Public Schools Reflect the Future of a Minority Majority America

Itís August, the time many K-12 students across the country have started filling up classrooms, with many more joining them over the next few weeks. For those that are attending public schools, many will be unaware of some of the new challenges that await their teachers and administrators. Many states are in full swing of the Common Core curriculum that has been the subject of controversy. Others will be attending schools that are suffering from continued cuts in funding while charter schools continue to expand.

Also, the majority of these students will not be white.

For the first time, American public schools will have more minority students than white students. This reflects the projected demographic shift for America, which expects a minority majority within the next 30 years, fueled in large part by the increase in Hispanic children. As a racial group, non-Hispanic whites are still the largest individual racial group in public schools and America. However, the combined total of Hispanic, African-American and Asian students, along with bi-racial students, makes minorities a slight majority in public schools.

How this looks in individual schools obviously depends on geography and economic background. The areas that see the biggest changes are fueled by the migration of workers, mainly Hispanic, to factories or surrounding farms. School choice also plays into the makeup. Some parents embrace diversity and choose to place their children in a predominately minority school, while others will choose private schools, which tend to be less diverse.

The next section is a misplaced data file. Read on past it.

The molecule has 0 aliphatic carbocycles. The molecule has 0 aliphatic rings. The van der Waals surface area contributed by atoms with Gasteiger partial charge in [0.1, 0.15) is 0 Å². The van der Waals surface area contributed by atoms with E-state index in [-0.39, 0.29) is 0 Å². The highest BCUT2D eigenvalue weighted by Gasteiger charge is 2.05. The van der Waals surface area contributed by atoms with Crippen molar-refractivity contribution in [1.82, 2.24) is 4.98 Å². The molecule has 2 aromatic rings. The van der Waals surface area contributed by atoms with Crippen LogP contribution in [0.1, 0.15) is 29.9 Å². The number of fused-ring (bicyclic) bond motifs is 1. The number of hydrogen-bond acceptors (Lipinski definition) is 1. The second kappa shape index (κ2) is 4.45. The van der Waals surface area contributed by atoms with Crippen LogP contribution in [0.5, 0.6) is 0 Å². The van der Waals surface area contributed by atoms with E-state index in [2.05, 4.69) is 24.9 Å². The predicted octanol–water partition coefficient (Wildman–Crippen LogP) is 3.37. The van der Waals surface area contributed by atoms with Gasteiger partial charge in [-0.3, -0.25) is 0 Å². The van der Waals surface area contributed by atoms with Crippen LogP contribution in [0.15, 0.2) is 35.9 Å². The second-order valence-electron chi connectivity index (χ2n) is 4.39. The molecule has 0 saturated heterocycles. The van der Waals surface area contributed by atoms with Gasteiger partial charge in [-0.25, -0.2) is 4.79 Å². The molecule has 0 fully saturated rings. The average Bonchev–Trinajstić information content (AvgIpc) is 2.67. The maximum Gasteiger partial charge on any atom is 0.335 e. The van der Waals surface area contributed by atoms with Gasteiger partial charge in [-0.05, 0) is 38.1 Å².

Still, the new student body could have far reaching implications.

The change in demographics presents new challenges to school officials. For those with immigrant populations where the primary language is not English, schools need to hire translators for parent-teacher conferences. They also have to deal with children that are still learning English, and are often starting school further behind their peers. Even things as simple as school lunches might need to be reassessed for the cultural needs of the student body.

Aside from culture and language issues, the inherent biases on behalf of teachers will also come into play. A recent study showed an alarming rate of civil rights violations against students of color. They were most likely to be the victims of zero tolerance policies. Minority children get suspended or expelled more often than white students, as well, starting as early as preschool.

Conservative politicians have been trying to defund and destroy public education for nearly thirty years. They have continually cut funding as well as promoted ďEnglish onlyĒ initiatives in response to increasing immigrant populations.† This summer, a school district in Louisiana reached a settlement with federal investigators over discrimination against English learners.

The No Child Left Behind Act links funding for schools to performance, which is measured by test scores. The Obama administration has allowed for some flexibility for schools that have agreed to develop new innovative ways to improve studentsí learning experiences, which allows for a multi-year waiver period to show improvement. This is why many schools have adopted the Common Core standards.

Even with these initiatives, however, test scores are still a part in determining future funding.